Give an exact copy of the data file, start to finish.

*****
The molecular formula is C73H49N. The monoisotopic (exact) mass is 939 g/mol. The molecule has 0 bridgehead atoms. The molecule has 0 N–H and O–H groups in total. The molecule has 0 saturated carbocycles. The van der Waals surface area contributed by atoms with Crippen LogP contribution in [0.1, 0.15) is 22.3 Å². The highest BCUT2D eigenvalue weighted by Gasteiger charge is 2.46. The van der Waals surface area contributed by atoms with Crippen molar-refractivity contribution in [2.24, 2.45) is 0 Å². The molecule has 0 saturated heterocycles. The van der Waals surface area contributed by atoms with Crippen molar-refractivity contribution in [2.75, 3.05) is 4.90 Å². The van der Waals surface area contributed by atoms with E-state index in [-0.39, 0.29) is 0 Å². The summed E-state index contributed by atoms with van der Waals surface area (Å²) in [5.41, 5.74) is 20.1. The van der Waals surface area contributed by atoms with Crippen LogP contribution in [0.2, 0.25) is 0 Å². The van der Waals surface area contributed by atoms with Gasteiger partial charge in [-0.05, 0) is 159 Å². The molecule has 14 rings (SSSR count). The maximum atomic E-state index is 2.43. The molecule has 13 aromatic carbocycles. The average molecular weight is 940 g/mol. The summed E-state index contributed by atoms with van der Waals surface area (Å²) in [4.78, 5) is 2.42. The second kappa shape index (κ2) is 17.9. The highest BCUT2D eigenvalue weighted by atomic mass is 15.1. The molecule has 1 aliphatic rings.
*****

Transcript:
The molecular formula is C73H49N. The monoisotopic (exact) mass is 939 g/mol. The molecule has 0 bridgehead atoms. The molecule has 0 N–H and O–H groups in total. The molecule has 0 saturated carbocycles. The van der Waals surface area contributed by atoms with Crippen LogP contribution in [0.1, 0.15) is 22.3 Å². The highest BCUT2D eigenvalue weighted by Gasteiger charge is 2.46. The van der Waals surface area contributed by atoms with Crippen molar-refractivity contribution in [2.24, 2.45) is 0 Å². The molecule has 0 saturated heterocycles. The van der Waals surface area contributed by atoms with Crippen molar-refractivity contribution in [2.75, 3.05) is 4.90 Å². The van der Waals surface area contributed by atoms with E-state index in [-0.39, 0.29) is 0 Å². The summed E-state index contributed by atoms with van der Waals surface area (Å²) in [5.41, 5.74) is 20.1. The van der Waals surface area contributed by atoms with Crippen LogP contribution in [0.2, 0.25) is 0 Å². The van der Waals surface area contributed by atoms with Gasteiger partial charge in [-0.05, 0) is 159 Å². The molecule has 14 rings (SSSR count). The maximum atomic E-state index is 2.43. The molecule has 13 aromatic carbocycles. The average molecular weight is 940 g/mol. The summed E-state index contributed by atoms with van der Waals surface area (Å²) in [4.78, 5) is 2.42. The second kappa shape index (κ2) is 17.9. The highest BCUT2D eigenvalue weighted by atomic mass is 15.1. The molecule has 1 aliphatic rings.